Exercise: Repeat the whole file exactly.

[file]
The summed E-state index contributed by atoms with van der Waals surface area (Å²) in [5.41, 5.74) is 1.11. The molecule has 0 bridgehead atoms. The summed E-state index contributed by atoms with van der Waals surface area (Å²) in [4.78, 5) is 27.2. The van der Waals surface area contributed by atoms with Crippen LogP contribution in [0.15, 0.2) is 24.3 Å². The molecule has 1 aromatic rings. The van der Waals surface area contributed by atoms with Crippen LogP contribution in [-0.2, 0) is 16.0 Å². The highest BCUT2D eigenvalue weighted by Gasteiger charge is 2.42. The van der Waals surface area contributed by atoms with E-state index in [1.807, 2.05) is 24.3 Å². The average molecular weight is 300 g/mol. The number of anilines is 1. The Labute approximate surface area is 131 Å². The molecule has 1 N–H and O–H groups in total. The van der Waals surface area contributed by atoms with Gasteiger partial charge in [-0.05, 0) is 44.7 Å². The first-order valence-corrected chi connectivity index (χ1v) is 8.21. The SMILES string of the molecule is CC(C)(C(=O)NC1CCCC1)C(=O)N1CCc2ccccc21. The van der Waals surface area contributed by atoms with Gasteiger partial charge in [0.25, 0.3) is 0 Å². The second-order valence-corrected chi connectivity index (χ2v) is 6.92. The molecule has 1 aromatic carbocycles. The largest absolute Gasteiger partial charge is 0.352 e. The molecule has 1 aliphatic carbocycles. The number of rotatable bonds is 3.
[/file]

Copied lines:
The summed E-state index contributed by atoms with van der Waals surface area (Å²) in [5.41, 5.74) is 1.11. The molecule has 0 bridgehead atoms. The summed E-state index contributed by atoms with van der Waals surface area (Å²) in [4.78, 5) is 27.2. The van der Waals surface area contributed by atoms with Crippen LogP contribution in [0.15, 0.2) is 24.3 Å². The molecule has 1 aromatic rings. The van der Waals surface area contributed by atoms with Crippen LogP contribution in [-0.2, 0) is 16.0 Å². The highest BCUT2D eigenvalue weighted by Gasteiger charge is 2.42. The van der Waals surface area contributed by atoms with E-state index in [1.807, 2.05) is 24.3 Å². The average molecular weight is 300 g/mol. The number of anilines is 1. The Labute approximate surface area is 131 Å². The molecule has 1 N–H and O–H groups in total. The van der Waals surface area contributed by atoms with Gasteiger partial charge in [-0.05, 0) is 44.7 Å². The first-order valence-corrected chi connectivity index (χ1v) is 8.21. The SMILES string of the molecule is CC(C)(C(=O)NC1CCCC1)C(=O)N1CCc2ccccc21. The van der Waals surface area contributed by atoms with Gasteiger partial charge in [0.25, 0.3) is 0 Å². The second-order valence-corrected chi connectivity index (χ2v) is 6.92. The molecule has 1 aromatic carbocycles. The largest absolute Gasteiger partial charge is 0.352 e. The molecule has 1 aliphatic carbocycles. The number of rotatable bonds is 3.